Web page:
ALLIGATOR ALLERGY & ASTHMA

(719) 344-5355

Alligator Allergy's Coronavirus Response

 

Telemedicine!

We have begun using the telemedicine platform doxy.me as a way to connect with our patients AND maintain critical social distancing measures to slow the spread of the Novel Coronavirus.

The platform is compatible with a variety of devices (even your cell phone!) and is HIPPA-compliant.

 

Click here for the Patient Information flier

 

When able, we encourage patients to utilize our telemedicine services for their office visits to maintain social distancing protocols. 

 

Clinic Guidelines Regarding The Novel Coronavirus

We are implementing CDC guidelines to protect patients and staff while in our clinic so that we can continue to take care of our patients.   
What this means for your appointment:

  • If you have a fever, cough, muscle/joint aches or other flu-like symptoms, or you have been exposed to someone with coronavirus within the previous 14 days, please reschedule your appointment.

  • Stay at least 6 feet away from others in the waiting room.

  • Come alone [unless you are minor, then please bring your parent or guardian].

    • We have to limit the number of patients in the waiting room at a time to allow for personal distancing within the clinic. 

  • Most staff will be wearing surgical masks to limit our exposure during the COVID-19 outbreak.

    • It is only a preventive measure, it does not mean the staff member is infectious. Any staff member who is ill will not be permitted to work 

 

Precautions for Alligator Allergy Patients!

Click for a partial list of patient types who need to take extra precautions

 

Precautions for patients:

  • Reduce Contact:

    • Avoid close contact with people who are sick

    • Stay home when sick or if you have been exposed to a family or household member who is sick

    • Keep your distance - 6 feet or more from others 

    • If you have a fever [101.5 or 2° higher than your normal temperature], stay home for at least 24 hours after your fever is gone [without having used medicine for fever].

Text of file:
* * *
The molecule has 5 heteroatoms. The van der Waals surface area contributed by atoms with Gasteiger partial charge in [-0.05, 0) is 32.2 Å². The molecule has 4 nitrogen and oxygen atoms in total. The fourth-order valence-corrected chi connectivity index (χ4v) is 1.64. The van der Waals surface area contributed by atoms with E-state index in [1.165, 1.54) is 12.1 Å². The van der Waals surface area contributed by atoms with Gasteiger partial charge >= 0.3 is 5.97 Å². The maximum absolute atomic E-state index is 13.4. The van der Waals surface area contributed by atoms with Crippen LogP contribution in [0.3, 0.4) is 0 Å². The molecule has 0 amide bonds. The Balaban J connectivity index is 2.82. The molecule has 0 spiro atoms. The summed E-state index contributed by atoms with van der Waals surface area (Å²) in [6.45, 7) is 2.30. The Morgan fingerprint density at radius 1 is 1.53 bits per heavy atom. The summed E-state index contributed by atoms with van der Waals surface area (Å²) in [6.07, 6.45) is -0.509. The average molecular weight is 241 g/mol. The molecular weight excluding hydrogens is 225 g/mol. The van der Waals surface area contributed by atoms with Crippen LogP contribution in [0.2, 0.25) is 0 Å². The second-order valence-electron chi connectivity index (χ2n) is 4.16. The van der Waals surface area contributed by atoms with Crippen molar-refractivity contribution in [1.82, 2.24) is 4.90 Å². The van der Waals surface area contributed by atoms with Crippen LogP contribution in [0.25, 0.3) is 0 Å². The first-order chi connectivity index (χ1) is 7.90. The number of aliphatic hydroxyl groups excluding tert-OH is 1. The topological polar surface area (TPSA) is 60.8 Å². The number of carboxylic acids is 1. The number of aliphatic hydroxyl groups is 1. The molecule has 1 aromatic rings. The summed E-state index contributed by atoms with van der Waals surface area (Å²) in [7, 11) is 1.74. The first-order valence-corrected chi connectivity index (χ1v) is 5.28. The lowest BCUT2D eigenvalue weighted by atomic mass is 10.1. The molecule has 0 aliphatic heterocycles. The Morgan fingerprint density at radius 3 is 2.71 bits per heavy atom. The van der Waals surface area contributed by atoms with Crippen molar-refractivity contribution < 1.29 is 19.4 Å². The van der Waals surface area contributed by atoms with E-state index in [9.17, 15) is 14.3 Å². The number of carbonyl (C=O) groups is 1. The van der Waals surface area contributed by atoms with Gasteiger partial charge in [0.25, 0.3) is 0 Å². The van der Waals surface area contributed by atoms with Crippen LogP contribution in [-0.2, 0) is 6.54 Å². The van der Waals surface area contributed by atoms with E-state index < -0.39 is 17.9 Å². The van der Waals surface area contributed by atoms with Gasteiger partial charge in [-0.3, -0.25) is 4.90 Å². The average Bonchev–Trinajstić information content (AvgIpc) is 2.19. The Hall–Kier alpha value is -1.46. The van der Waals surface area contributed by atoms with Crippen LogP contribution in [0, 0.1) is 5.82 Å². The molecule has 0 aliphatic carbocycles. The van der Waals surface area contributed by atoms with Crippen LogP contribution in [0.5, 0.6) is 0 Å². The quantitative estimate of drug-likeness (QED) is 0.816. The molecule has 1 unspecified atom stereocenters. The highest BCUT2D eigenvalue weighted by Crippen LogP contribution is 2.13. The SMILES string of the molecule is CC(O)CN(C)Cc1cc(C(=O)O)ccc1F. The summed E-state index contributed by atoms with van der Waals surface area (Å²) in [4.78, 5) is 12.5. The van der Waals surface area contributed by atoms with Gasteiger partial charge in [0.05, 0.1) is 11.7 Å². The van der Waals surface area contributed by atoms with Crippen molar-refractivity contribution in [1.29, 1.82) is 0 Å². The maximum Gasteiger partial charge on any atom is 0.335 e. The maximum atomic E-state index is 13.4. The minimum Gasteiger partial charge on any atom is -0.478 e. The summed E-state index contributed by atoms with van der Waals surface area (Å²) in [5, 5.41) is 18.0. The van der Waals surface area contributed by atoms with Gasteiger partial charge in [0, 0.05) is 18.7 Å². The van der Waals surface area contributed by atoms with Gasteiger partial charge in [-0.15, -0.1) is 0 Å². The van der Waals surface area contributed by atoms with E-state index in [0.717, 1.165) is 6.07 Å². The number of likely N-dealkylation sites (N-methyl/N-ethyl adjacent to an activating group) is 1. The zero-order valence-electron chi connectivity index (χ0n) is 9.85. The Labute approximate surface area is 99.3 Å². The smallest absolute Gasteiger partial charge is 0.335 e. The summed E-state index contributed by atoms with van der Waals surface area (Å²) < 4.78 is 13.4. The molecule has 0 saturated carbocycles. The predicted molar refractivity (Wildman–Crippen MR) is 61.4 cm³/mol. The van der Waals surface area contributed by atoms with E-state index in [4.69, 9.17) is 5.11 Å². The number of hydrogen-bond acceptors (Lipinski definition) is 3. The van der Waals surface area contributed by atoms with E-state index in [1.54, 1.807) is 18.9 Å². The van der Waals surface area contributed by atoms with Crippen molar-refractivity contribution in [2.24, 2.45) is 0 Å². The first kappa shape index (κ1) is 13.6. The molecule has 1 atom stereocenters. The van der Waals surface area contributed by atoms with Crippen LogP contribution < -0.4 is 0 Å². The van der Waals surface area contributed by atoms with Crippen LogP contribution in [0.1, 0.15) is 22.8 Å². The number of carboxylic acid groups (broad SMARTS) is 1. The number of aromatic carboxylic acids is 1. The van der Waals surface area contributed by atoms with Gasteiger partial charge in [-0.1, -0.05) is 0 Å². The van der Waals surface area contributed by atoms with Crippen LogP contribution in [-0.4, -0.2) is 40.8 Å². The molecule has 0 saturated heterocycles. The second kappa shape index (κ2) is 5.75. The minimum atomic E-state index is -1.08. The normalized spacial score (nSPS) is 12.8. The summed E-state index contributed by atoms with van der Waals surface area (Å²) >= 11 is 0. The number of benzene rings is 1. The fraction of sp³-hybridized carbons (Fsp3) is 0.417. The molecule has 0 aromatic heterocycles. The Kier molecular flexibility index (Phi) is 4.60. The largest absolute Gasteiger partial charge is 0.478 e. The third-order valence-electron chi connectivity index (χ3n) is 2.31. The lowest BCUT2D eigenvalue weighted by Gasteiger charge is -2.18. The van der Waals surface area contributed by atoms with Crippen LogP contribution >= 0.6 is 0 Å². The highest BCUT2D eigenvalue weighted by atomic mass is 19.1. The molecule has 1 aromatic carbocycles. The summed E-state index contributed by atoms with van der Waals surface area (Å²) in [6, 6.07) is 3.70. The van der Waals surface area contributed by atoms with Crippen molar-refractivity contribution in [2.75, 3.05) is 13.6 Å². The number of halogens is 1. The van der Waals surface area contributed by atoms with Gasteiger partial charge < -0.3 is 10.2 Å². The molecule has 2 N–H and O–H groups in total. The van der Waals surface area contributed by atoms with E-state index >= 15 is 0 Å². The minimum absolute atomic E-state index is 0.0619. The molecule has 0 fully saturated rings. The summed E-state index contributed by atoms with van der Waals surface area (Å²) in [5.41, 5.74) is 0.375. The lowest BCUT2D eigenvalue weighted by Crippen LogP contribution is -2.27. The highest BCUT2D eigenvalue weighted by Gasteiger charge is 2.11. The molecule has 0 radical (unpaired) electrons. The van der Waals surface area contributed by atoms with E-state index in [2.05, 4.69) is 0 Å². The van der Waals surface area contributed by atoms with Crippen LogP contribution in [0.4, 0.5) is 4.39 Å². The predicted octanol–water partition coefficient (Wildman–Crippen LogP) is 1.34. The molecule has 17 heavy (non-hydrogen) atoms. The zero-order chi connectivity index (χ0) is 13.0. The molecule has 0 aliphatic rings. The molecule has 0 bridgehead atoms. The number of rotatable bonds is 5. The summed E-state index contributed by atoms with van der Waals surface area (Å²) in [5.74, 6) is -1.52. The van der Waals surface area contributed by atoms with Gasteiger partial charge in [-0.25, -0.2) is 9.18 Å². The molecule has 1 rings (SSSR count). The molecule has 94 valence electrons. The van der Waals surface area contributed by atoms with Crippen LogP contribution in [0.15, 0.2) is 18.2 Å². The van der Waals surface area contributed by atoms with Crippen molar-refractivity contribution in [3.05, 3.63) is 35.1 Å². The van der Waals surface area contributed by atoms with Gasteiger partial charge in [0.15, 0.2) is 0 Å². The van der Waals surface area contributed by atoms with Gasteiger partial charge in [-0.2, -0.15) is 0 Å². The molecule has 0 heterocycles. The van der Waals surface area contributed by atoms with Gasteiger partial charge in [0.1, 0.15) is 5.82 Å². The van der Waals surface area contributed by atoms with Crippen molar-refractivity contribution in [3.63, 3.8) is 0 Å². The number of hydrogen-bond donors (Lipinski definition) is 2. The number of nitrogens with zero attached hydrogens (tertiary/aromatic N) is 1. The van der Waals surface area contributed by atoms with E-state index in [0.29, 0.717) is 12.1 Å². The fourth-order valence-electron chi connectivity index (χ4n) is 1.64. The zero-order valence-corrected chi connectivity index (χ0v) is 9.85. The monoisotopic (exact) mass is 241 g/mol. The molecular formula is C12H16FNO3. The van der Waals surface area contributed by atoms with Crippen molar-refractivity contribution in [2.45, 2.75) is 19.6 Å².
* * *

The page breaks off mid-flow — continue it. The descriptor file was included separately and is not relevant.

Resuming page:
• Protect Others:

    • Cover coughs and sneezes

    • Cover your nose and mouth with a tissue. 

      • Throw away used tissue when you’re done. 

    • Use your sleeve or elbow if you don’t have a tissue. 

    • Wash or sanitize your hands afterward.  

  • Maintain Personal Hygiene: ​

    • Wash hands often

      • Wash with soap and water for at least 20 seconds (the time it takes to hum the “Happy Birthday” song twice). 

      • Wash your hands before touching your eyes, nose, or mouth.

      • Wash your hands after touching surfaces in public places.

    • Use hand sanitizer with at least 60% alcohol if you don’t have soap and water. 

    • Routinely clean frequently touched surfaces

 

For immunodeficiency and moderate-severe asthma patients advise extra precautions:

  • Avoidance: 

    • Avoid crowds and large gatherings of people, especially in poorly ventilated spaces.

    • Avoid cruise and air travel

  • Protection:

    • Cover your nose and mouth with a mask or cloth when you go out in public

    • Stay home as much as possible to further reduce your risk of being exposed.

  • Vigilance:

    • Watch for symptoms and emergency warning signs:

      • Difficulty breathing or shortness of breath

      • Persistent pain or pressure in the chest

      • New confusion or inability to arouse

      • Bluish lips or face

  • If you feel like you are developing symptoms, get tested!

 

General Information Regarding Novel Coronavirus (SARS - CoV - 2)

What is a Coronavirus?

Coronaviruses are a large family of viruses found in people and many animal species. Coronaviruses derive their name from the fact that under an electron microscope, each virion is surrounded by a “corona,” or crown. This is due to viral spike peplomers (a glycoprotein "spike" designed to match with host cell receptors to make infection possible) located on the protein-based envelope surrounding the virus particle. On rare occasions, animal coronaviruses will infect people, such as with MERS-CoV, SARS-CoV, and now with this new virus (named SARS-CoV-2). 

What is a Pandemic?

A pandemic is a global outbreak of a disease. Pandemics happen when a new virus can (a) infect people and (b) quickly and reliably spread between people.  Because the virus is new, there is little to no pre-existing immunity in the world, which allows it to spread worldwide.

Who is at risk?

You are at an increased risk of developing severe illness from SARS-CoV-2 if the following conditions apply to you:

  • Older adult (over 65 years of age)

  • Immunodeficiency (Click here for a list)

  • Heart disease

  • Diabetes

  • Lung disease (ASTHMA)

Source: CDC.gov